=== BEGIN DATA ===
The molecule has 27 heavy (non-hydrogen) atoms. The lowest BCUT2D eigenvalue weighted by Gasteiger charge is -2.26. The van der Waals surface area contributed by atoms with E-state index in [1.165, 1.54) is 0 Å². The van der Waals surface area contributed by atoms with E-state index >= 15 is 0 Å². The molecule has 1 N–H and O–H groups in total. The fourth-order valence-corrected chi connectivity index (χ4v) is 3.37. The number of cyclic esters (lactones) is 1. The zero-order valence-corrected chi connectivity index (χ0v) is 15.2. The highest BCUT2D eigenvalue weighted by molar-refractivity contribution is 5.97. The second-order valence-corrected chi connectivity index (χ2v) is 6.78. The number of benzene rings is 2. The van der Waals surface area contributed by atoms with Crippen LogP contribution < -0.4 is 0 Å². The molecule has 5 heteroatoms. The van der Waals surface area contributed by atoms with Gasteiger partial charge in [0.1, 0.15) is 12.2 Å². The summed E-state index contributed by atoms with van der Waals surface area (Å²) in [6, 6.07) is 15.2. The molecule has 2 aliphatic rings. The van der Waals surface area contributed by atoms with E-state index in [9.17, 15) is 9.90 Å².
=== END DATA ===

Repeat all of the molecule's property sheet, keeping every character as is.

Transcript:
The molecule has 27 heavy (non-hydrogen) atoms. The lowest BCUT2D eigenvalue weighted by Gasteiger charge is -2.26. The van der Waals surface area contributed by atoms with E-state index in [1.165, 1.54) is 0 Å². The van der Waals surface area contributed by atoms with E-state index >= 15 is 0 Å². The molecule has 1 N–H and O–H groups in total. The fourth-order valence-corrected chi connectivity index (χ4v) is 3.37. The number of cyclic esters (lactones) is 1. The zero-order valence-corrected chi connectivity index (χ0v) is 15.2. The highest BCUT2D eigenvalue weighted by molar-refractivity contribution is 5.97. The second-order valence-corrected chi connectivity index (χ2v) is 6.78. The number of benzene rings is 2. The van der Waals surface area contributed by atoms with Crippen LogP contribution < -0.4 is 0 Å². The molecule has 5 heteroatoms. The van der Waals surface area contributed by atoms with Gasteiger partial charge in [0.1, 0.15) is 12.2 Å². The summed E-state index contributed by atoms with van der Waals surface area (Å²) in [6, 6.07) is 15.2. The molecule has 2 aliphatic rings. The van der Waals surface area contributed by atoms with E-state index in [9.17, 15) is 9.90 Å².